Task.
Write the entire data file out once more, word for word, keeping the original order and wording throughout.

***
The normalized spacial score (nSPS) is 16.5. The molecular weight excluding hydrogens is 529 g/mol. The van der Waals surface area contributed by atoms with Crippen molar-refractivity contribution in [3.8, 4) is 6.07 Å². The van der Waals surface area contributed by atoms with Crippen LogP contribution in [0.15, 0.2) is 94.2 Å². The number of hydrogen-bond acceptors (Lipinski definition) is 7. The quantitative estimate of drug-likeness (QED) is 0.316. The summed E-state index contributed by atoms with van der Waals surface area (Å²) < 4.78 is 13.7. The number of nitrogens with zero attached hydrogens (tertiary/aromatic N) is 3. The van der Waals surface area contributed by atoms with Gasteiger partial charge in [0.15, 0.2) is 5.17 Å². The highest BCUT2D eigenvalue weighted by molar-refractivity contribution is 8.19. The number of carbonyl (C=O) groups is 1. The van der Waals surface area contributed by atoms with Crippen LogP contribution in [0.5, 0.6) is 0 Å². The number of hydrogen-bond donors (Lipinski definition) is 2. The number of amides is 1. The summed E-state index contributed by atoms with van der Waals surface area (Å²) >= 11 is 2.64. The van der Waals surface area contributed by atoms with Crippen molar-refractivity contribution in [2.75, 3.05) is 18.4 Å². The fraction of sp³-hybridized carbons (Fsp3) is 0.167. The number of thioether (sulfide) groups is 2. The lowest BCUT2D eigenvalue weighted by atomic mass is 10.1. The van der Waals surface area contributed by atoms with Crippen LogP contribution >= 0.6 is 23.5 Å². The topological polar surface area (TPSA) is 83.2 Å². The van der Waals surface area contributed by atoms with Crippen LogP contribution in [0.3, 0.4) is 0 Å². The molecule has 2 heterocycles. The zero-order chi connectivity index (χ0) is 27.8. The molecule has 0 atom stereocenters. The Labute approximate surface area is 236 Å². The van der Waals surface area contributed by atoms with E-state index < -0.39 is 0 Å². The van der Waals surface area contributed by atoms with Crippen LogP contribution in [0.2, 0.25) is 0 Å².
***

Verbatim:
The normalized spacial score (nSPS) is 16.5. The molecular weight excluding hydrogens is 529 g/mol. The van der Waals surface area contributed by atoms with Crippen molar-refractivity contribution in [3.8, 4) is 6.07 Å². The van der Waals surface area contributed by atoms with Crippen LogP contribution in [0.15, 0.2) is 94.2 Å². The number of hydrogen-bond acceptors (Lipinski definition) is 7. The quantitative estimate of drug-likeness (QED) is 0.316. The summed E-state index contributed by atoms with van der Waals surface area (Å²) < 4.78 is 13.7. The number of nitrogens with zero attached hydrogens (tertiary/aromatic N) is 3. The van der Waals surface area contributed by atoms with Gasteiger partial charge in [0.15, 0.2) is 5.17 Å². The highest BCUT2D eigenvalue weighted by molar-refractivity contribution is 8.19. The number of carbonyl (C=O) groups is 1. The van der Waals surface area contributed by atoms with Crippen LogP contribution in [0.5, 0.6) is 0 Å². The number of hydrogen-bond donors (Lipinski definition) is 2. The number of amides is 1. The summed E-state index contributed by atoms with van der Waals surface area (Å²) >= 11 is 2.64. The van der Waals surface area contributed by atoms with Crippen molar-refractivity contribution in [2.75, 3.05) is 18.4 Å². The fraction of sp³-hybridized carbons (Fsp3) is 0.167. The number of thioether (sulfide) groups is 2. The lowest BCUT2D eigenvalue weighted by atomic mass is 10.1. The van der Waals surface area contributed by atoms with Crippen LogP contribution >= 0.6 is 23.5 Å². The topological polar surface area (TPSA) is 83.2 Å². The van der Waals surface area contributed by atoms with Crippen LogP contribution in [0.3, 0.4) is 0 Å². The molecule has 2 heterocycles. The zero-order chi connectivity index (χ0) is 27.8. The molecule has 0 atom stereocenters. The Labute approximate surface area is 236 Å². The van der Waals surface area contributed by atoms with E-state index < -0.39 is 0 Å². The van der Waals surface area contributed by atoms with Crippen LogP contribution in [0.2, 0.25) is 0 Å².